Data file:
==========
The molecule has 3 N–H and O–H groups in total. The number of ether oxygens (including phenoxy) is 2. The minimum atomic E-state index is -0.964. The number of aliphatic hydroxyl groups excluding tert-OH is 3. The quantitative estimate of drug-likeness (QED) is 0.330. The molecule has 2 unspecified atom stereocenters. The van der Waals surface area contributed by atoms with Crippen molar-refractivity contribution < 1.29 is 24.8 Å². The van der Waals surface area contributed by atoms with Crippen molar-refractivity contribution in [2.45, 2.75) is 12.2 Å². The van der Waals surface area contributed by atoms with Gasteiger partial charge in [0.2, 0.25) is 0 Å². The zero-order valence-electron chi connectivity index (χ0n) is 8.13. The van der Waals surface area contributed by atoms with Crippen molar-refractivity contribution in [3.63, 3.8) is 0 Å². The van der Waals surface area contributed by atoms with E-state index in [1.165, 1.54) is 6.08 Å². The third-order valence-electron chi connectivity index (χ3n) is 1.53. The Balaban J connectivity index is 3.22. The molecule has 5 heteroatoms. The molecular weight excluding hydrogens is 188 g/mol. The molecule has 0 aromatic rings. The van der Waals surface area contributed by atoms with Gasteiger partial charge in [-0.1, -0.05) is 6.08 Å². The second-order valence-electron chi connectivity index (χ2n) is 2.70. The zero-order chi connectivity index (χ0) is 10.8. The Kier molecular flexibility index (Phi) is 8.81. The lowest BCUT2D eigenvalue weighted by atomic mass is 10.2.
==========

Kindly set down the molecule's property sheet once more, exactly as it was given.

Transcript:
The molecule has 3 N–H and O–H groups in total. The number of ether oxygens (including phenoxy) is 2. The minimum atomic E-state index is -0.964. The number of aliphatic hydroxyl groups excluding tert-OH is 3. The quantitative estimate of drug-likeness (QED) is 0.330. The molecule has 2 unspecified atom stereocenters. The van der Waals surface area contributed by atoms with Crippen molar-refractivity contribution < 1.29 is 24.8 Å². The van der Waals surface area contributed by atoms with Crippen molar-refractivity contribution in [2.45, 2.75) is 12.2 Å². The van der Waals surface area contributed by atoms with Gasteiger partial charge in [0.2, 0.25) is 0 Å². The zero-order valence-electron chi connectivity index (χ0n) is 8.13. The van der Waals surface area contributed by atoms with Crippen molar-refractivity contribution in [3.63, 3.8) is 0 Å². The van der Waals surface area contributed by atoms with E-state index in [1.165, 1.54) is 6.08 Å². The third-order valence-electron chi connectivity index (χ3n) is 1.53. The Balaban J connectivity index is 3.22. The molecule has 5 heteroatoms. The molecular weight excluding hydrogens is 188 g/mol. The molecule has 0 aromatic rings. The van der Waals surface area contributed by atoms with Gasteiger partial charge in [-0.1, -0.05) is 6.08 Å². The second-order valence-electron chi connectivity index (χ2n) is 2.70. The zero-order chi connectivity index (χ0) is 10.8. The Kier molecular flexibility index (Phi) is 8.81. The lowest BCUT2D eigenvalue weighted by atomic mass is 10.2.